by Kimberley Wallace, Consultant
0333 400 7920 | email@example.com
In today’s article, we outline our recommended list of HR procedures that businesses should be checking, implementing or completing before the end of the year:
Social Events Policy
Does your business have a Christmas Party or Social Events policy in place? If not it is good practice to do so. Employers have a duty of care towards their staff at social events even if they are off-site and out of usual working hours. Communicating your expected standards of behaviour and conduct will also reduce the chances of employees misbehaving at such events.
Staff Communication in Advance of the Christmas Party
Send an all staff communication in advance of the Christmas with a copy of your Social Events policy and a reminder that although the event may be off site and after hours, it is still a company event. This will remind staff that appropriate conduct and behaviour is expected and that any incidents of misconduct may be managed under the disciplinary procedure. This could help reduce the changes of any reckless behaviour from employees such as over consumption of alcohol or harassing behaviours.
Christmas Working Hours
Many organisations experience challenges with which employees are covering Christmas period shifts. Employees do not have a given right to have the Christmas period off unless stated in their employment contract. Employees must go through the usual process of booking and requesting annual leave to get these days off work. Employers should ensure they approach these requests fairly, particularly where there is multiple requests that can’t all be accommodated. Employers should consider matters such as:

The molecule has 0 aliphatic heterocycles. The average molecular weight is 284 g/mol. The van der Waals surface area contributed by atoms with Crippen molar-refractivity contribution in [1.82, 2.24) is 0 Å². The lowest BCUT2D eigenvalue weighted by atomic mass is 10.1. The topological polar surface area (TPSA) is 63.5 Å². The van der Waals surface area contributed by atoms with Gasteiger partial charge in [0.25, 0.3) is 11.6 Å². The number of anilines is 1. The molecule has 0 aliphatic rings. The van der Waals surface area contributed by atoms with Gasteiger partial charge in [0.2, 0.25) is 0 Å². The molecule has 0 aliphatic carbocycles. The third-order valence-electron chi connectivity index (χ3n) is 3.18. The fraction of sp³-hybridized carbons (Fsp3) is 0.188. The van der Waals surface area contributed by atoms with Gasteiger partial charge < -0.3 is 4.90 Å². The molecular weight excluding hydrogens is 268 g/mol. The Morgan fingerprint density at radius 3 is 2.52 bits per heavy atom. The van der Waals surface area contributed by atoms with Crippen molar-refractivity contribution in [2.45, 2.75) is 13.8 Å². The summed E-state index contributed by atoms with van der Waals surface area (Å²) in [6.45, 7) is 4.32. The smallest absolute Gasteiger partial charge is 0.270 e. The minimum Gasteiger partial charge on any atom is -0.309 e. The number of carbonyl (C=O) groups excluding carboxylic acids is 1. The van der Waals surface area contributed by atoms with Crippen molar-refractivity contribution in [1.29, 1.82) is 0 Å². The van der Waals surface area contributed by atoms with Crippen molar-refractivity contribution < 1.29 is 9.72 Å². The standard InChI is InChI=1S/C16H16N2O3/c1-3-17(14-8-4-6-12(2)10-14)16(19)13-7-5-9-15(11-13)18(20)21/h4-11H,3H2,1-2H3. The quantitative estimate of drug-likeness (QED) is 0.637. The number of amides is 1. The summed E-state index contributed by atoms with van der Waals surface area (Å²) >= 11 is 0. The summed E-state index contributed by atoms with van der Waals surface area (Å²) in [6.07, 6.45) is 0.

- Who requested it first;
- Providing equal opportunity for time off – e.g. if you have two staff members, you could give one each a day or two off over the Christmas period;
- That you have a valid business reason for refusing any annual leave requests (e.g. your shop is open on 26th December so you need at least one staff member to work that day);
- Employers can encourage staff to work by giving time and a half, or double time rates.
Be aware of local travel restrictions and how they may prevent an employee from getting to and from work over Christmas. For example, many train services don’t run between Christmas and New Year. There may be reduced bus services or strikes. Ensure that you employee is aware of this and plans their journey to work accordingly. Where possible make alternative arrangements such as allowing the employee to work from home or pay for taxis.
Annual Leave Entitlement Checks
If your holiday year runs 1st January – 31st December 2018 then you should review if your employees used all their holiday entitlement for the year. You may offer the opportunity for staff to carry over a few years to the new holiday year – most companies limit this to three to five days carry over maximum. Ensure that you have carried over these days for any applicable employees to avoid confusion in 2019.
Plan for Any 2019 Legislative Changes
If you don’t know what legislation changes are occurring in 2019, then start looking to see how it affects your business. If you’re unsure on this or don’t have the time, then seek professional HR advice. For example, are your policies in line with the latest legislation? Are your pay rates in line with current national minimum pay rates?
EmployAssist HR can support with any of the above or any other people and employment needs.
If you need professional HR support, please contact us on 0333 400 7920 or email firstname.lastname@example.org.